MORE ON DEMS IN '06. I agree with Ezra that donor cash is an unfixed variable dependent on the enthusiasm of the base. That's certainly true for online donors who contribute small sums. The problem though is that small donors haven't played a large role in the Connecticut primary and still probably won't in the general election. Lamont has been a self-funded candidate, and Lieberman for the most part has relied on funding from large donors and PACs.
WHAT DOES JOE WANT IN '06? No surprise that Alec raised hackles with yesterday's post. In light of the primary's outcome and Lieberman's oddly-phrased determination that he will "not let these results stand" -- that is, as we now look to a general election wherein Democratic resources do have to continually be expended in Connecticut on account of Lieberman's independent bid -- surely it's worth flipping Alec's analysis around and putting the onus back on the senator. The real threat to a full-bore Democratic offensive to take back Congress this fall is posed by the guy who lost his primary and won't accept defeat.
WHAT DO DEMS WANT IN '06? Democrats in Connecticut may succeed today in replacing one moderate Democrat with another moderate Democrat, and if so, their chances at taking back the House will be somewhat slimmer. My thoughs: Democrats never had much of a chance in taking back the Senate, but winning the House was a distinct possibility. The most likely scenario for this would involve Diane Farrell, Joe Courtney, and Chris Murphy defeating Chris Shays, Rob Simmons and Nancy Johnson, respectively. I was Murphy�s campaign manager in 2004, when he was running for re-election to state Senate, and I know what the district is like.
UNITY EVENT PLANNED FOR WEDNESDAY. A person involved in Connecticut politics who, so far as I can tell, would be in a position to know, noted that Democratic state party leaders are planning a �unity event� on Wednesday to rally behind the winner of today�s primaries for governor and Senate. His implication was that the state party was prepared to begin pressuring Lieberman to abandon his independent candidacy if he loses today. (Obviously, the point is moot if Lamont loses, because Lamont has no such plans and has pledged to back Lieberman as the party�s choice.)
MORE FROM CONNECTICUT. At Stratford�s Frank Scott Bunnell High School this morning, those who stopped to share their views spoke with plain, if surprisingly unsentimental, conviction about their choice. �I�ve lived through too many wars, and I want my two young grandsons to have the same opportunity to vote that I�m exercising today,� said Susan Delbene, a professor of nursing at New York�s Pace University who wearily returned to her Connecticut condo at ten o�clock last night so she could vote against incumbent Joe Lieberman this morning.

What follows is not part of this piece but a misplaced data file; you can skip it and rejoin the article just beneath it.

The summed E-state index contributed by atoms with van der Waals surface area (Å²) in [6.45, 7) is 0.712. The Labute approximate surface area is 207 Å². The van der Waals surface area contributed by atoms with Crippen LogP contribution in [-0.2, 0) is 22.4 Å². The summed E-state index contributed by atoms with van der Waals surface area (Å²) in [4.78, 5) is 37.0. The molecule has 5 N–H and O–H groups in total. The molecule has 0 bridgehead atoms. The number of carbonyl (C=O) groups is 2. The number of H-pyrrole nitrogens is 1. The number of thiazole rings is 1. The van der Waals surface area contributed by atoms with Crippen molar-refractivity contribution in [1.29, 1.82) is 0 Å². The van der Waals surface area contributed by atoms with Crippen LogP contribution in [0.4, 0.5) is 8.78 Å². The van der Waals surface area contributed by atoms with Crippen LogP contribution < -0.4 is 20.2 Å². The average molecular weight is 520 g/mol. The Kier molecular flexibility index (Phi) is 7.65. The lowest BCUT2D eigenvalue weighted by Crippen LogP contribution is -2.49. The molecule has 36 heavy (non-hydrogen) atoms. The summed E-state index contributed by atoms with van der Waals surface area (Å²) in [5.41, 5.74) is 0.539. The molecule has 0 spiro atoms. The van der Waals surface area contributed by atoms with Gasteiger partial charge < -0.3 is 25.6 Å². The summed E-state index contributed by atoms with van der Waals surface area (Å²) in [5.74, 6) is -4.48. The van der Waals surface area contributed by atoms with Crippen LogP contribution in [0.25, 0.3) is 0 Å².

ELECTION DAY PARANOIA -- PART XIV. If somebody in the extended Lamont campaign family had anything to do with crashing Weepin' Joe Lieberman's website today, then they are dumber than a box of rocks. Period.
EQUIVALENCE AND PRAGMATICS.Noam Scheiberresponds to my post on Israel's attack on Lebanon as a preventive war, and offers up two observations that I think are red herrings. One is that -- as I'll happily agree -- it made perfect sense for Israel to deploy some level of retaliatory force to try and discourage Hezbollah from a repeat of the cross-border raid that launched the current round of fighting. Another -- as I'll also concede -- is that "I don't think you can regard all preventive wars as morally equivalent." Clearly not. Different situations are different.
JUST POSTED ON TAP ONLINE: NO END TO IDEOLOGY, ROUND 2.Scott Winship's article about the netroots and ideology attracted a flurry of responses. Winship has now stepped up to engage his critics -- in two parts. Over at the Democratic Strategist blog, he takes on the critiques offered by Chris Bowers and Sterling Newberry, and things get a wee bit heated. ("It seems that Newberry needs a guide to rhetoric, which I�m happy to provide here.
ON THE GROUND. On judgment day, the mood at the Lieberman headquarters in the Hartford suburb of Rocky Hill is surprisingly upbeat. Young volunteers loaded up cars with signs and placards, heading out with directions and walk-lists in hand. Inside, people were dialing voters. I had dropped by to get a sense of how the Lieberman team feels about their election-day ground prospects.